I’ve tried to kill myself seven times, and, according to statistics, I should really be dead. Typically the sixth attempt puts you out for good. But, to quote Sylvia Plath, “like a cat I have nine times to die.” I’m crossing my fingers I don’t do something stupid again, because today, I definitely want to live.
The truth is, I’m a likely candidate for suicide. Those with bipolar disorder have the highest chance of putting a gun to their temple and pulling the trigger out of all other mental illnesses. The stats are THAT one in five of us end up dead by suicide.
Couple this with morbid alcoholism and I win the award for “Most Likely To Commit Suicide.”
The first time I tried to off myself was two weeks into my freshman year of college, which is no coincidence. The stress of leaving home, meeting new people, attending difficult classes where I was no longer the smartest person in the room and often got B’s or C’s instead of A’s, all the while drinking hard, triggered my first severe incidence of depression. One particularly dismal Friday night when my roommate was gone, I swallowed a whole 60-tablet bottle of Advil. Knowing nothing about toxicology, I figured it would put my mind at rest for good. Of course it did not, but after the RA found out about my overdose and took me to the emergency room, the ER doc told me that if I had taken aspirin I definitely would have died. So the next time I made an attempt, just a few months later, I swallowed a bottle of aspirin.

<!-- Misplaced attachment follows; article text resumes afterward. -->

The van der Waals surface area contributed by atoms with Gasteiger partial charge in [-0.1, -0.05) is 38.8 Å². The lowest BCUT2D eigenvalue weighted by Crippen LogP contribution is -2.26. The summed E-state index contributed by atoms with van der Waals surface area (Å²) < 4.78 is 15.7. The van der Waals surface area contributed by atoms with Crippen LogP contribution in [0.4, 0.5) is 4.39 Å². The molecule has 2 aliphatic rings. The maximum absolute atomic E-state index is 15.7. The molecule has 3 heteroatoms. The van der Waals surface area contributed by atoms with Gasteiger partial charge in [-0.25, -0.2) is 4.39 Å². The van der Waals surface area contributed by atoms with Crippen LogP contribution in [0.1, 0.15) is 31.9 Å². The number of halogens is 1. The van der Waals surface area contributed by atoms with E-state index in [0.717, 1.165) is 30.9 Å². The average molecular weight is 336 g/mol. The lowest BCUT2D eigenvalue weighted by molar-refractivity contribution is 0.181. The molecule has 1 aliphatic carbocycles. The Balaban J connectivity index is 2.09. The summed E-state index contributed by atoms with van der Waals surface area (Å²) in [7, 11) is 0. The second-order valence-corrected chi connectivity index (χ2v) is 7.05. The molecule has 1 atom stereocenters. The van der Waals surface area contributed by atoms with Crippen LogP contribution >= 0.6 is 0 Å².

The doctor at County-USC Hospital told me if I had taken Tylenol I would have definitely died. I learned that these medical professionals are morons, because the next attempt, one year later, I swallowed a bottle of Tylenol.